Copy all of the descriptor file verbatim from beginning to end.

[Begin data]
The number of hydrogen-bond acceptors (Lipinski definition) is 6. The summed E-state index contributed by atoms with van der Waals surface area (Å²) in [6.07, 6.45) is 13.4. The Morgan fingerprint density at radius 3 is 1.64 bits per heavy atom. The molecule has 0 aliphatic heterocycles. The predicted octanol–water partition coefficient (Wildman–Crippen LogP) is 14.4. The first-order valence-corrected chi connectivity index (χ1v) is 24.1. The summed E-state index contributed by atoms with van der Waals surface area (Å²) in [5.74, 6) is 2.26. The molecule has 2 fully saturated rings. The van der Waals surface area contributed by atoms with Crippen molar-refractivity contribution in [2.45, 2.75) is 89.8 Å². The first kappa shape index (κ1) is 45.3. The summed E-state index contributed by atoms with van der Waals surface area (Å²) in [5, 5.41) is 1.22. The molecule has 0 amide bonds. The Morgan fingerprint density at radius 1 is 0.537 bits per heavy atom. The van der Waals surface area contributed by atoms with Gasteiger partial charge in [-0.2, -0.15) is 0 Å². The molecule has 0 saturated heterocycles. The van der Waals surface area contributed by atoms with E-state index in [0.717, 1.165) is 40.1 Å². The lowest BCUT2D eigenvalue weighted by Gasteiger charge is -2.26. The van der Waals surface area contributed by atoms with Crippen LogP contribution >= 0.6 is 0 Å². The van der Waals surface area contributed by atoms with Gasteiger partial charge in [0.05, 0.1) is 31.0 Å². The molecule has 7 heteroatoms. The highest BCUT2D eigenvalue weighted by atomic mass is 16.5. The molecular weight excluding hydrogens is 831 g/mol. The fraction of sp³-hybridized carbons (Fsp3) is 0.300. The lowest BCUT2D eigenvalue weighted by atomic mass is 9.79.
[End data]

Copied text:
The number of hydrogen-bond acceptors (Lipinski definition) is 6. The summed E-state index contributed by atoms with van der Waals surface area (Å²) in [6.07, 6.45) is 13.4. The Morgan fingerprint density at radius 3 is 1.64 bits per heavy atom. The molecule has 0 aliphatic heterocycles. The predicted octanol–water partition coefficient (Wildman–Crippen LogP) is 14.4. The first-order valence-corrected chi connectivity index (χ1v) is 24.1. The summed E-state index contributed by atoms with van der Waals surface area (Å²) in [5.74, 6) is 2.26. The molecule has 2 fully saturated rings. The van der Waals surface area contributed by atoms with Crippen molar-refractivity contribution in [2.45, 2.75) is 89.8 Å². The first kappa shape index (κ1) is 45.3. The summed E-state index contributed by atoms with van der Waals surface area (Å²) in [5, 5.41) is 1.22. The molecule has 0 amide bonds. The Morgan fingerprint density at radius 1 is 0.537 bits per heavy atom. The van der Waals surface area contributed by atoms with Gasteiger partial charge in [-0.2, -0.15) is 0 Å². The molecule has 0 saturated heterocycles. The van der Waals surface area contributed by atoms with E-state index in [0.717, 1.165) is 40.1 Å². The lowest BCUT2D eigenvalue weighted by Gasteiger charge is -2.26. The van der Waals surface area contributed by atoms with Crippen LogP contribution >= 0.6 is 0 Å². The van der Waals surface area contributed by atoms with Gasteiger partial charge in [0.05, 0.1) is 31.0 Å². The molecule has 7 heteroatoms. The highest BCUT2D eigenvalue weighted by atomic mass is 16.5. The molecular weight excluding hydrogens is 831 g/mol. The fraction of sp³-hybridized carbons (Fsp3) is 0.300. The lowest BCUT2D eigenvalue weighted by atomic mass is 9.79.